Kids Deserve Safe Drinking Water at School and at Home
By Dr. Francine St-Denis, OGWDW
I love watching my boys playing outside. After running around, they’ll bound up to the nearest water fountain for a drink of water. Nothing seems to beat the fascination my boys and most young kids seem to have with water fountains. It could be that the bubbling stream of water offers numerous possibilities for misadventures like splashing your brother. But I know they need water to stay healthy and hydrated. As a parent, I am very interested in making sure that the water our children are drinking is safe. As a scientist in EPA’s Office of Ground Water and Drinking Water, that is my top priority!
The majority of kids in the United States, including my own, spend large portions of their day in school. Most schools and child care facilities receive their drinking water from nearby public water systems. Public water systems must comply with the strict drinking water quality standards of the Safe Drinking Water Act.
Water pipes and plumbing fixtures in school buildings can affect the quality of the drinking water. On more than one occasion, I’ve seen water fountains at child care facilities or schools that needed cleaning. Best practices for drinking water in our schools and child care facilities include the following actions:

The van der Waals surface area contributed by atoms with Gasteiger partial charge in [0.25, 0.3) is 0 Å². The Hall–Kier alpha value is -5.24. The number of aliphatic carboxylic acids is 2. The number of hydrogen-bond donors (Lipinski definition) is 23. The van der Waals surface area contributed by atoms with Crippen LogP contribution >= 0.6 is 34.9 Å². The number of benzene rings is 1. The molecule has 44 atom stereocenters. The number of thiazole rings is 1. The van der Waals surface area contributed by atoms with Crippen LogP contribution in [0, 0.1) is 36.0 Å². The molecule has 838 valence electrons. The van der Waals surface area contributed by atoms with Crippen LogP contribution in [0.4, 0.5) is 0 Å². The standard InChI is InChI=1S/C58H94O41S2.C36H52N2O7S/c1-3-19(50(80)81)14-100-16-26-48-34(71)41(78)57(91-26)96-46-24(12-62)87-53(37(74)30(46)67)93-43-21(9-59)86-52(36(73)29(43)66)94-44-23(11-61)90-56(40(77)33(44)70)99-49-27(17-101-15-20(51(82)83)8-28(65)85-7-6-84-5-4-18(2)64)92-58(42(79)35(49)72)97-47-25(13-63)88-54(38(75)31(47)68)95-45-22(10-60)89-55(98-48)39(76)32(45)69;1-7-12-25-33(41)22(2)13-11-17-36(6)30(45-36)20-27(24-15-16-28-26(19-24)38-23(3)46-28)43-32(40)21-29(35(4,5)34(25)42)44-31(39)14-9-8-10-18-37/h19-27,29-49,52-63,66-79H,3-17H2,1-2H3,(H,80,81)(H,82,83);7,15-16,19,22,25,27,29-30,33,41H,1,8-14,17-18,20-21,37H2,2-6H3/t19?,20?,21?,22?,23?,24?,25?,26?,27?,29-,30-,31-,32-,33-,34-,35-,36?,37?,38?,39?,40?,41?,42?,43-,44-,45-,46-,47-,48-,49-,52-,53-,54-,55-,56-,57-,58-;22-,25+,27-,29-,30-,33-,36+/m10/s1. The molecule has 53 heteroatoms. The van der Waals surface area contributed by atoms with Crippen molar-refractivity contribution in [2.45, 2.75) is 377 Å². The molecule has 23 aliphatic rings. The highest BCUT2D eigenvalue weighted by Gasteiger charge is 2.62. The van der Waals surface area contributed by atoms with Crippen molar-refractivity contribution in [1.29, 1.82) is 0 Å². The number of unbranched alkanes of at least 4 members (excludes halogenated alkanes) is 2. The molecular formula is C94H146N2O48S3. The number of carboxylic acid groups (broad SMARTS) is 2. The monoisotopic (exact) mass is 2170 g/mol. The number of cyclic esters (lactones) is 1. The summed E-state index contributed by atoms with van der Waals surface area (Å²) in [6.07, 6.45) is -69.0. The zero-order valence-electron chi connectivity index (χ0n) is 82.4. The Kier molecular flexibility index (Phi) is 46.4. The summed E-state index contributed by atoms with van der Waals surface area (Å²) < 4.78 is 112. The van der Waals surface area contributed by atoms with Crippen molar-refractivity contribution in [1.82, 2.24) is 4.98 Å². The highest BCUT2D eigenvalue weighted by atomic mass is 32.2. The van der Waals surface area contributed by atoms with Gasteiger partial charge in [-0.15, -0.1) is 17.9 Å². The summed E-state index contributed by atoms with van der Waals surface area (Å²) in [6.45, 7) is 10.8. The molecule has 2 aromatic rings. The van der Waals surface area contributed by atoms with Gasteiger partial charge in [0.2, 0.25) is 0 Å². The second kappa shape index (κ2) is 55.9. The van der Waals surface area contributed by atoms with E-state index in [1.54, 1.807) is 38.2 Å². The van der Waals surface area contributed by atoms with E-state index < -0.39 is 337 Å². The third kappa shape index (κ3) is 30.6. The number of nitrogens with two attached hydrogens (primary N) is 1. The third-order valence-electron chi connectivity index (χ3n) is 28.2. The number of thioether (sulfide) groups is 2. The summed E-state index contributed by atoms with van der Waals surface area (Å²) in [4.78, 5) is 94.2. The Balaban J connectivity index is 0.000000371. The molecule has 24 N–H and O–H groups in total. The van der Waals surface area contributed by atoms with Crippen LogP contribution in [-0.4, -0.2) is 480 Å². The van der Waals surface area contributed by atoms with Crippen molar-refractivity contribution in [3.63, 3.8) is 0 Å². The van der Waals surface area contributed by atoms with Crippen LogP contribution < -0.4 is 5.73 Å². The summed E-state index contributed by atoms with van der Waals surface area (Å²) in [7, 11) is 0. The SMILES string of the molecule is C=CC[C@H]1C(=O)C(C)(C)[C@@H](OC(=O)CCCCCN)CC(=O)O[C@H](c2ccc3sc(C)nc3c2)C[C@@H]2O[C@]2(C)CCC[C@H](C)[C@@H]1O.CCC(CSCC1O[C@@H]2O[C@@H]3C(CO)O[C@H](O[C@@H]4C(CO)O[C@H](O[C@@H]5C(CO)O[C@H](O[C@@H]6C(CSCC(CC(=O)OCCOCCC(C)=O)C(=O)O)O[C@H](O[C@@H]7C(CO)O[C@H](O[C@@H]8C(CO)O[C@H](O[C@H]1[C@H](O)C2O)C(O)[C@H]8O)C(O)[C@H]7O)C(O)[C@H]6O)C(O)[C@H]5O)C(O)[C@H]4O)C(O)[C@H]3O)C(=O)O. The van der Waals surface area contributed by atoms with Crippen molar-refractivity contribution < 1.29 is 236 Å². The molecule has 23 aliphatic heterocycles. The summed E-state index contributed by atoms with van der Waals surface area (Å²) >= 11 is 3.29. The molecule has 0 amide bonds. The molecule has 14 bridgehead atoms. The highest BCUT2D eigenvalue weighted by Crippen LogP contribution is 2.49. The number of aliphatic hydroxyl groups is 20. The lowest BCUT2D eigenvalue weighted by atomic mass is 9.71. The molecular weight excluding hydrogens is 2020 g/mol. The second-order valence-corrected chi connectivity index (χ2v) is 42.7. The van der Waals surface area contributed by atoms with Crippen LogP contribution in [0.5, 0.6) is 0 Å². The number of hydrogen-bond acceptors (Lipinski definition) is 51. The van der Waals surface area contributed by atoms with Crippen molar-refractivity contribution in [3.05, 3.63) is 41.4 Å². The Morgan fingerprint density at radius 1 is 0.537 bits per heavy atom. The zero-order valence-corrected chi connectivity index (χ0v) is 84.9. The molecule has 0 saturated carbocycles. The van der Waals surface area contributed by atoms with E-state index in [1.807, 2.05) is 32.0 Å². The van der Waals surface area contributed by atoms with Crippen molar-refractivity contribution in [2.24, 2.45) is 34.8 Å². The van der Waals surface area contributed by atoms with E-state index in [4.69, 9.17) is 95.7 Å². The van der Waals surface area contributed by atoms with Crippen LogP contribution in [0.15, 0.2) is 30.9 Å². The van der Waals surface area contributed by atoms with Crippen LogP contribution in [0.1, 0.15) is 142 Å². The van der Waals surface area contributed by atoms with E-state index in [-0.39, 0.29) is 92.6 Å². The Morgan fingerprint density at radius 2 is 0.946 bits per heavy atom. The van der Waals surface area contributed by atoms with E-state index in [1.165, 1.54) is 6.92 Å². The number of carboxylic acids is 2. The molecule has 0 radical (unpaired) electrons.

- Clean water fountains daily (reduces bacteria) and clean debris out of faucet outlet screens (to remove particulate lead and other sediments).
- Test for your drinking water for lead. The only way to know if your children are exposed to elevated lead levels is to test it.
Over the years, we’ve taken steps to raise awareness of lead in drinking water as a possible source of lead contamination and to encourage facilities to test. As an example of those efforts, EPA has entered into a three-year agreement with the W.K. Kellogg Foundation and the Calhoun County Public Health Department to conduct testing at schools and child care facilities in Calhoun County, Michigan, for lead in drinking water.
For recommendations on how to improve the drinking water in your building, please read EPA’s Drinking Water Best Management Practices for Schools and Child Care Facilities Guide.
For more information about the Safe Drinking Water Act, visit: www2.epa.gov/safedrinkingwater40
About the author: Francine St-Denis is a chemist in the Office of Ground Water and Drinking Water (OGWDW), where she serves as the implementation rule manager for the Lead and Copper Rule and the Radionuclides Rule. She also leads OGWDW’s efforts to reduce lead in drinking water in schools and child care facilities.
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